Breads of Italy

The past several weeks have gone by so quickly.  I’m two months into the Italian Baking and Pastries Program.  I wish I could share all the things I learned in the first class, Breads of Italy.  But if I were to post every single bread we learned to bake in class…there would be more than 50 new posts.  Yes, that’s right!  We prepared and TASTED at least that many breads during the 3-week course taught by Chef Fabio Ugoletti.  The course was held Monday thru Friday from 6:00 p.m. – 8:30 p.m.  You can imagine what happens to the belly when a person eats that much bread at night, and over three consecutive weeks.  Yes, my belly formed a small gluten-containing layer (michelin tire, not michelin star).  The extra layer weighs eight pounds.

I can’t say I’m a professional chef because I’m not.  Therefore, I’m not the best judge of food.  But, because of my career background in higher education and because I’ve spent nearly 35 years of my 40 something enrolled in some sort of school (forever student) I can say with 100% confidence:  “I know a good teacher when I see one”.

Chef Fabio Ugoletti deserves the complement because he embodies all the qualities of a good teacher.  He was wise with our short class time.  We had only 2.5 hours for lecture, prepping and baking and Chef Fabio was able to fit in so much useful information during that time.  Class always began on time.  He was organized and pro-active and he ensured that we had all the ingredients we needed to bake our breads…as well as all the accompanying foods that are typically eaten with each bread.

Each class began with a lecture and explanation of the breads we would bake, their history in Italy and tips and tricks for preparation. Afterwards, Chef Fabio wrote each recipe ingredient on a large whiteboard and we proceeded to work.  He was attentive and answered all our questions.  He knew his stuff but was humble about it.  My classmates all agreed on this:  He was the most humble chef we’ve ever met.  All those qualities were great.  But the most spectacular quality about Chef Fabio was the contagious enthusiasm with which he taught each lesson.  If Chef Fabio ever had a bad day, we were unaware because he always taught with energy…and gusto!  Gusto means pleasure in Italian.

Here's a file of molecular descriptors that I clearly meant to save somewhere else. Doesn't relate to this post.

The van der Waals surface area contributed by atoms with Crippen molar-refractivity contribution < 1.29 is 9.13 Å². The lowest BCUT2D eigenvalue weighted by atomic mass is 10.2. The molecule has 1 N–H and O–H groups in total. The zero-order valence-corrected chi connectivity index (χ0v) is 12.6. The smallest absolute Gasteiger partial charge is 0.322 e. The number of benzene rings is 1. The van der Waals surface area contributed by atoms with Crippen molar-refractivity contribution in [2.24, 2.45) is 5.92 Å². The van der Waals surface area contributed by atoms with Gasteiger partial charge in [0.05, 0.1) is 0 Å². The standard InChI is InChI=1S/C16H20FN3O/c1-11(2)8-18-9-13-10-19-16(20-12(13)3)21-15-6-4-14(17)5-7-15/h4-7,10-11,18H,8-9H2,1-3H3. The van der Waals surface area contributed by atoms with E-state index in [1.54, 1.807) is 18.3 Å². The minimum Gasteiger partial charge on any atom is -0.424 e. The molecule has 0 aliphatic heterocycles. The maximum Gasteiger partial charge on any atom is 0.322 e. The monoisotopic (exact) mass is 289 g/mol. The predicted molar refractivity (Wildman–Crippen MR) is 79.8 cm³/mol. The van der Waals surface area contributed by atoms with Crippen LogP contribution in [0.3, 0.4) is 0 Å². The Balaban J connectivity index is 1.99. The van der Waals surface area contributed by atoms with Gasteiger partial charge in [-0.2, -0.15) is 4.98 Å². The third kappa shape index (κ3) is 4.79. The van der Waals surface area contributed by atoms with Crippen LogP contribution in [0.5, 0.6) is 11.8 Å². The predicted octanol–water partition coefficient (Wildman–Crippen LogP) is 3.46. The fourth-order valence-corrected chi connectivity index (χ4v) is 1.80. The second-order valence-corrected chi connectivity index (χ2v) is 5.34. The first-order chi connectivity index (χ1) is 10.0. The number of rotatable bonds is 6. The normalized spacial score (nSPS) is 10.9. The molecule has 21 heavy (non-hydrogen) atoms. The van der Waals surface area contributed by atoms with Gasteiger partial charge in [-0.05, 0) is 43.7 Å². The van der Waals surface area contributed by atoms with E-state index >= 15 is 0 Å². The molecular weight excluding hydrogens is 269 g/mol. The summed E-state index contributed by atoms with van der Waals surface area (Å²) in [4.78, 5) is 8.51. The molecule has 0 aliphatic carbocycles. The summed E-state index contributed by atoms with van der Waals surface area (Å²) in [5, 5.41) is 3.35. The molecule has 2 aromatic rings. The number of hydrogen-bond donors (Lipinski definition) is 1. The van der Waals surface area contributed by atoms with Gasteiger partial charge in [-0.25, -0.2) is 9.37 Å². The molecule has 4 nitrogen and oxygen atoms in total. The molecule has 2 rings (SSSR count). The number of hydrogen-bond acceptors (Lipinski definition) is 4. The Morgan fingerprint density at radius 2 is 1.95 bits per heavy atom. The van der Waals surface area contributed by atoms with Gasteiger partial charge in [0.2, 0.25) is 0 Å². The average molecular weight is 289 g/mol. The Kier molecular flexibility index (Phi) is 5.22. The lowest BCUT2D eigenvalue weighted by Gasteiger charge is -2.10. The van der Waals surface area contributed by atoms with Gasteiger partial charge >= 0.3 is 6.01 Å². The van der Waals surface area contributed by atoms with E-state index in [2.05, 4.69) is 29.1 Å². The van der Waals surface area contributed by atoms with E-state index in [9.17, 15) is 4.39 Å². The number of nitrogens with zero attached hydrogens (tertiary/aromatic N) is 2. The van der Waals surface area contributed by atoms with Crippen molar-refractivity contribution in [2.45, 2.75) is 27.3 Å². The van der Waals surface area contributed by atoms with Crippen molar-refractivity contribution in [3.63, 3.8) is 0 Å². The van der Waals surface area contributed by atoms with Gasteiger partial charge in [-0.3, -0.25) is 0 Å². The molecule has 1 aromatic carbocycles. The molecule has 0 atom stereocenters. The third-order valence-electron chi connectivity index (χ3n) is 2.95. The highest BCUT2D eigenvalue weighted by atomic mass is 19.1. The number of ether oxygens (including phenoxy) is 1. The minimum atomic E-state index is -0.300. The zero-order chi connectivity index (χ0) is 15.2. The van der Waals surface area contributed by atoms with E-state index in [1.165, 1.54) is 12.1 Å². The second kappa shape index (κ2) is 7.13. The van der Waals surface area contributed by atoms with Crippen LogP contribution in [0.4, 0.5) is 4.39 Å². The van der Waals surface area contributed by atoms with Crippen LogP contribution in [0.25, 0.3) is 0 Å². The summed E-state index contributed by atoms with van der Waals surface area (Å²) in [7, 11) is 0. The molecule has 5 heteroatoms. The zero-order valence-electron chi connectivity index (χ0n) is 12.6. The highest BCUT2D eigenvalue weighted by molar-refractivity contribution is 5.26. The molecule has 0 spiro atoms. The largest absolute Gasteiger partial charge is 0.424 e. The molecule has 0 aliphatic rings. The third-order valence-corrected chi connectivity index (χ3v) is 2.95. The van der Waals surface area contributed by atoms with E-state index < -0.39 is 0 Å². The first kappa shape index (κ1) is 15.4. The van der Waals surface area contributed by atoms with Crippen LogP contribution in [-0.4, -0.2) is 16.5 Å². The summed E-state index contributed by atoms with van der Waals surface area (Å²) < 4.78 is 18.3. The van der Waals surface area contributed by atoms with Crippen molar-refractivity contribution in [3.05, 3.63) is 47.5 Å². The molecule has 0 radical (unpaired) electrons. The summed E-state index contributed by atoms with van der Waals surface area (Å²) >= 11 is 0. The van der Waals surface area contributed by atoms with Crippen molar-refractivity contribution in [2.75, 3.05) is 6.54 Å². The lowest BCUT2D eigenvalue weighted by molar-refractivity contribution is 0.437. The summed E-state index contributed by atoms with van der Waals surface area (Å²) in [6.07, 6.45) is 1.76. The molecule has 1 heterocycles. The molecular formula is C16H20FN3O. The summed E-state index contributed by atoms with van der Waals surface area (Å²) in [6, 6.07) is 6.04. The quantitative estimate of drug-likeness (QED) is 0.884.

I recorded several videos during class.  The videos are loaded with happy moments.  For example, there’s one video where Chef Fabio says:  “Don’t be shy with the cheese.  Ohhhh yes!”  He says this while he grabs handfuls of mozzarella cheese and pours it over a bread that we later rolled and baked.  There’s another video where Chef Fabio says:  “A good chef has to taste the food.  That’s why I look like this.  Because I like to taste the food”.  He points and references his belly.  Chef Fabio was present for every moment of class.  I remember him passing each station to check our dough and complimenting the good dough.  Sometimes he’d grab a chunk of dough and plop it into his mouth.  First time I’ve seen someone walk around the kitchen chewing on bread dough.  I think you get the picture.  The Breads of Italy class was loads of fun.

Instead of starting with a recipe, I’ll provide an overview of breads in Italy.  And, rather than re-writing a whole piece for this blog, I will instead post the research paper I wrote for Chef Fabio’s class.  Much of the information was taken from class lectures.  Some facts also come from historical records regarding breads and other bits were taken from our class textbook, “On Baking” as well as cooking blogs.  Included in the paper is a map of Italy labeled with major breads and their origins.  Get ready to learn about breads of Italy.  The first post is just the beginning!